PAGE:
abortive

[uh-bawr-tiv]
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adjective
  1. failing to succeed; unsuccessful: an abortive rebellion; an abortive scheme.
  2. born prematurely.
  3. imperfectly developed; rudimentary.
  4. Medicine/Medical.
    1. producing or intended to produce abortion; abortifacient.
    2. acting to halt progress of a disease.
  5. Pathology. (of the course of a disease) short and mild without the usual, pronounced clinical symptoms.
  6. Botany. (of seeds or pollen grains) imperfect; unable to germinate.

Origin of abortive

First recorded in 1300–50; Middle English word from Latin word abortīvus. See abort, -ive
Related formsa·bor·tive·ly, adverba·bor·tive·ness, nounnon·a·bort·ive, adjectivenon·a·bort·ive·ly, adverbnon·a·bort·ive·ness, nounun·a·bor·tive, adjectiveun·a·bor·tive·ly, adverbun·a·bor·tive·ness, noun

Synonyms for abortive

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Antonyms for abortive

Dictionary.com Unabridged Based on the Random House Unabridged Dictionary, © Random House, Inc. 2018


Examples from the Web for abortive

Contemporary Examples of abortive

Historical Examples of abortive

  • And yet it was ministered to, in a dull and abortive manner, by all who made this feint.

  • Thus the efforts of Malique proved as abortive as the ravings of his master.

    Gomez Arias

    Joaqun Telesforo de Trueba y Coso

  • They are abortive births of an imperfect or vitiated instinct.

    Essays, First Series

    Ralph Waldo Emerson

  • And as passive resistance was their attitude, his purging scheme was abortive.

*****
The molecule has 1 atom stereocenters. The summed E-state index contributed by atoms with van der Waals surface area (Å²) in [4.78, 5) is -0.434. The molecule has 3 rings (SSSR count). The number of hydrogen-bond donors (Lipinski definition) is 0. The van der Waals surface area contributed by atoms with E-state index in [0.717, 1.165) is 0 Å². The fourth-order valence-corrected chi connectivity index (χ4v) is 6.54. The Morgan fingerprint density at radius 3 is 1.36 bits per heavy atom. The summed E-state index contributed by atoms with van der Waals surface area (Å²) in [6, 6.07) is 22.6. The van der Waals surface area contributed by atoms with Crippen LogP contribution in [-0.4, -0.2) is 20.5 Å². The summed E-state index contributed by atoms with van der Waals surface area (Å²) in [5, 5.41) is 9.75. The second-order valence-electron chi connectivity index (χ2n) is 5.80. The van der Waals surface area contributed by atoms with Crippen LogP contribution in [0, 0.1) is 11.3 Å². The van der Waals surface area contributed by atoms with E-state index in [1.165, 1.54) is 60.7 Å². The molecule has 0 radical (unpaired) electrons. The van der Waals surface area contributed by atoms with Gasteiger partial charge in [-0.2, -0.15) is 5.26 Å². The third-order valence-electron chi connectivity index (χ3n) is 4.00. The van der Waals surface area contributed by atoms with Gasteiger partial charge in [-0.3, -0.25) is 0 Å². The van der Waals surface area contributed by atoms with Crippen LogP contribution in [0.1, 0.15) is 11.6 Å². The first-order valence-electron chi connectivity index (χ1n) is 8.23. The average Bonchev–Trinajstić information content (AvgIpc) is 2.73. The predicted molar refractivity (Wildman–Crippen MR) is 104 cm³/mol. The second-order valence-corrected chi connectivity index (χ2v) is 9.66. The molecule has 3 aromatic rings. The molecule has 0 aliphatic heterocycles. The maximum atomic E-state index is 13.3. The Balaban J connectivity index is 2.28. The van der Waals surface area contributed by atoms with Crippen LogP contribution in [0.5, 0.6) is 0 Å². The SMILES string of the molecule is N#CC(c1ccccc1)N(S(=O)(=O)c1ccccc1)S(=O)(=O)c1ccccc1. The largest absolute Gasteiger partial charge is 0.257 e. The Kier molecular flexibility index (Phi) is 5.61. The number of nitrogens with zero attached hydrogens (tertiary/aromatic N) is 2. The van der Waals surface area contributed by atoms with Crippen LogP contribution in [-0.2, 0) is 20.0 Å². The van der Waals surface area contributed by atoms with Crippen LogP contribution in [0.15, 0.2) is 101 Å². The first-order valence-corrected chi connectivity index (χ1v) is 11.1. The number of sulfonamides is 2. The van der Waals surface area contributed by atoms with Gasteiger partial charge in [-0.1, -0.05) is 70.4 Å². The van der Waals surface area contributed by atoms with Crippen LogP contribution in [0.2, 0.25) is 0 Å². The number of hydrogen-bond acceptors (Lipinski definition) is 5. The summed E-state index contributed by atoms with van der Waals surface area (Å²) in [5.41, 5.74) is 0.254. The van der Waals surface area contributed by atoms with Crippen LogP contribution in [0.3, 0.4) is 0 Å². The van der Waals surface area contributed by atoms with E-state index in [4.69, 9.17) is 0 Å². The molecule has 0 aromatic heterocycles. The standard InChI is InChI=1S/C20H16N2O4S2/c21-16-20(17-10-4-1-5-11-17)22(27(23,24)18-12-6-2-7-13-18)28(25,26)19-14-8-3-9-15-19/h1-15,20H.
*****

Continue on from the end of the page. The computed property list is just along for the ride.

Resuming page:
England and Germany

    Emile Joseph Dillon

  • There had been in the early part of the day an abortive effort at a procession.

    Jack Hinton

    Charles James Lever


British Dictionary definitions for abortive

abortive

adjective
  1. failing to achieve a purpose; fruitless
  2. (of organisms) imperfectly developed; rudimentary
  3. causing abortion; abortifacient
Collins English Dictionary - Complete & Unabridged 2012 Digital Edition © William Collins Sons & Co. Ltd. 1979, 1986 © HarperCollins Publishers 1998, 2000, 2003, 2005, 2006, 2007, 2009, 2012

Word Origin and History for abortive
adj.

late 14c., "born prematurely or dead," from Latin abortivus "pertaining to miscarriage; causing abortion," from abort-, past participle stem of aboriri "disappear, miscarry," from ab- "amiss" (see ab-) + oriri "appear, be born, arise" (see orchestra); the compound word used in Latin for deaths, miscarriages, sunsets, etc. The Latin verb for "to produce an abortion" was abigo, literally "to drive away." Not originally used to imply forced or deliberate miscarriage; from 14c.-18c. stillborn children or domestic animals were said to be abortive. Also see abortion. Related: Abortiveness.

Online Etymology Dictionary, © 2010 Douglas Harper

abortive in Medicine

abortive

[ə-bôrtĭv]
adj.
  1. Not reaching completion, as of a disease subsiding before it has finished its course.
  2. Partially or imperfectly developed; rudimentary.
  3. Abortifacient.
Related formsa•bortive•ly adv.
The American Heritage® Stedman's Medical Dictionary Copyright © 2002, 2001, 1995 by Houghton Mifflin Company. Published by Houghton Mifflin Company.